What’s the state of the country’s commercial and residential real estate?
On commercial real estate, Rick Santos, chairman, CEO and founder of Santos Knight Frank, reports: “Manila has been identified as one of the most competitive locations for office tenants in terms of prime office rent. Its prime office rent (P1,100 per sqm. per month or US$21.5) was the 14th lowest among 75 global markets. Manila ranked even higher at seventh place in terms of total occupancy cost (P1,275 per sqm. per month or US$24.9), behind Cape Town (South Africa), Muscat (Oman), Johannesburg (South Africa), Kuala Lumpur (Malaysia), Nairobi (Kenya), and Manama (Bahrain).
What’s the buzz?
If you’re working anywhere in the crowded, bustling metro, you’re probably familiar with these latest buzzwords: co-living, co-working, co-retailing.
Santos Knight Frank notes that because of rising rents and prices, technology, and increased mobility, the co-living, co-working, and co-retailing sectors will continue to grow in Manila. Fact is, co-living has become an alternative flexible accommodation option particularly among millennial workers. With the worsening traffic and transport problems, it’s a very convenient solution, indeed, for employees who need a place to stay that’s close to where they work.
Santos Knight Frank cites SM’s MyTown and Ayala’s The Flats as among the main players in co-living space. These are located either within the central business districts (CBDs) or lie on the fringes of business hubs.
The growth of the office market in CBDs, primarily in Makati and Bonifacio Global City, has allowed co-living to thrive. Over 1.1 million sqm. of new office space is estimated to come online in Metro Manila in the second half of 2019.
“There’s a shift from the old industrial desk to co-working spaces,” Rick asserts. “Our office spaces are evolving to an open seating that allows for more interaction among employees and more freedom to exchange ideas. Enhanced connectivity and increased mobility brought about by technology (your laptop, smart phone, tablet) practically allow you to work anywhere, as long as you can find a table and a comfortable seat. You don’t have to maintain a large space to have those meetings; you just have to schedule it at certain times of the week, where you can all converge in one location. After all, your sales team is out on the road a lot, their desks are empty, your office is empty.”
Your office away from office
Coffee shops are fast becoming instant offices (think Starbucks or Coffee Bean & Tea Leaf, where you may chance upon corporate people forever in a huddle). Some developers have thought of using their space more efficiently by charging customers so they can stay longer, enjoy better facilities, have access to faster WiFi.
In terms of luxury residential space, Manila continues to outperform other Asia Pacific markets. The latest luxury residential properties in Makati and Bonifacio Global City include the Aurelia Residences, a joint venture of Shang Properties and Robinsons Land, and The Estates Makati by SMDC and Federal Land.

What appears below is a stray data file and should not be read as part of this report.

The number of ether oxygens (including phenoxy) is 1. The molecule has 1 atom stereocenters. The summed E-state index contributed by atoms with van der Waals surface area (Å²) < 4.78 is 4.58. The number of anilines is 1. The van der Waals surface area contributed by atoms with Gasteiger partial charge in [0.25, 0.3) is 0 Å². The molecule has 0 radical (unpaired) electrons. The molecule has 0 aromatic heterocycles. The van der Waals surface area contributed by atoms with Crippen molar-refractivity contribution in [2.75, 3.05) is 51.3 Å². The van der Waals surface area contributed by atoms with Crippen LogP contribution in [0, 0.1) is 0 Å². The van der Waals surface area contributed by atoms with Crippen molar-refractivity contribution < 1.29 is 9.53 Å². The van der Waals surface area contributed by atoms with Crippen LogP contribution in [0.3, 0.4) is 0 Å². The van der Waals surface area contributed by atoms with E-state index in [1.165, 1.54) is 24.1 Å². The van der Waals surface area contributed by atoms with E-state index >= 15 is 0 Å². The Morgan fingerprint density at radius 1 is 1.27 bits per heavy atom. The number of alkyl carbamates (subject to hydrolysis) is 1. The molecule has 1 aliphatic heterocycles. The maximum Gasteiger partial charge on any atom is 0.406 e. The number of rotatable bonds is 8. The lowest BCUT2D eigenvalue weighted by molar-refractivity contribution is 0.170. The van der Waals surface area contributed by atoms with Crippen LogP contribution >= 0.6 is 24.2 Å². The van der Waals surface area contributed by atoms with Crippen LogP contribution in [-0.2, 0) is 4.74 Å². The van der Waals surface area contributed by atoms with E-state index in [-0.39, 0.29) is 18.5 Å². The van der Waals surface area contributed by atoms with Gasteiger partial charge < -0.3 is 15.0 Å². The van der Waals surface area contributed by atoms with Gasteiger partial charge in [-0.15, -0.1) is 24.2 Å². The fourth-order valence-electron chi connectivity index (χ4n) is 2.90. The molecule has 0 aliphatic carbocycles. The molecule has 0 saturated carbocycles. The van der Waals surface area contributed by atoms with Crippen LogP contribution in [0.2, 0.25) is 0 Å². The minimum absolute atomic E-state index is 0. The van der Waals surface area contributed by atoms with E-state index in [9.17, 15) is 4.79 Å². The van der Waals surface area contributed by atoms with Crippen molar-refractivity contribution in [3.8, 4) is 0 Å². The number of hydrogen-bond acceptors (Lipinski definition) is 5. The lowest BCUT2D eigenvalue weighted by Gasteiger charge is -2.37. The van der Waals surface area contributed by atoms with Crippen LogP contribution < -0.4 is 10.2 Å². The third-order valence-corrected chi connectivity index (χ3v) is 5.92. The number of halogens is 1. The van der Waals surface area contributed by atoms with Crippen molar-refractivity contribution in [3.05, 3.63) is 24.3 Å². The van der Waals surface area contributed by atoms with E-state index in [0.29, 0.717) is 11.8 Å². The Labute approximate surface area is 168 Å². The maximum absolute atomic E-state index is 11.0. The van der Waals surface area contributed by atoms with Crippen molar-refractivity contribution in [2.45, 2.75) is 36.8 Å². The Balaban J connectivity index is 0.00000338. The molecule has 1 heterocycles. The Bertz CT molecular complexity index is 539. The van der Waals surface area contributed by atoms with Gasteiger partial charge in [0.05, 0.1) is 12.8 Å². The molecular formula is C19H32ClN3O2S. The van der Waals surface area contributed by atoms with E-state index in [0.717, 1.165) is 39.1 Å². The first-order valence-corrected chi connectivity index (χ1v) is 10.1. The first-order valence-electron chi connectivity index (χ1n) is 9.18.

And now, let’s leave the good old metro and talk about the Next Wave Cities. “A lot of the development growth has been in Metro Manila, but now, people are going outside — to Clark, Cebu, Davao,” says Rick. “That’s where a lot of companies are going. It’s a good opportunity for developers and also companies to expand outside the congested Metro Manila.”
The outsourcing industry continues to expand outside Metro Manila, and a more diverse group of BPO tenants are choosing to invest in Next Wave Cities, so affirms the Santos Knight Frank report. The BPO industry currently provides 1.3 million jobs directly and 4.1 million jobs indirectly. Around 25 percent of the BPO employees are primarily in Baguio, Clark, Naga, Puerto Princesa, Iloilo, Cebu, Bacolod, and Davao. These provincial hires are expected to grow to half a million by 2022.
Morgan McGilvray of Santos Knight Frank observes, “Recently, we have seen an interesting development in which the mix of BPO tenants in the Next Wave Cities is changing. While third-party BPOs and local BPOs have traditionally dominated the provincial markets, captive centers (those that support internal company operations) have now begun moving into cities such as Iloilo, Clark, and Naga, which is a vote of confidence for those locations.”
Key to attracting BPO companies is, of course, cost competitiveness. Metro Manila’s average rental rate of P1,100/square meter/month remains one of Asia Pacific’s most inexpensive, according to the Knight Frank Asia Pacific Office Rental Index Q2 2019. Outside Metro Manila, average rents in the Next Wave Cities range from only P350 to P550/square meter/month in places like Iloilo, Bacolod, Clark, Cagayan de Oro, and Davao.
Certainly making waves is Iloilo, a charming old city that has kept its date with history. Here, at least 69 BPO companies support around 27,000 direct hires.
Rick Santos affirms, “BPOs help create an ecosystem of growth, and that is especially magnified in the provinces, where the industry spurs not only real estate expansion but also economic development. Encouraging decentralization will accelerate urban development in the region and uplift more households into the middle class.”
So, how does Santos Knight Frank see the future of real estate in the Philippines?
It’s positively looking up, especially in the next three to five years!
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Santos Knight Frank, the country’s pioneering real estate services company, is hosting the Knight Frank Asia Pacific Conference on Nov. 5-7 at Okada Manila. The biennial conference is expected to bring together some 500 international real estate professionals from more than 60 countries across Knight Frank’s global network, including the US, Europe, China, and Southeast Asia.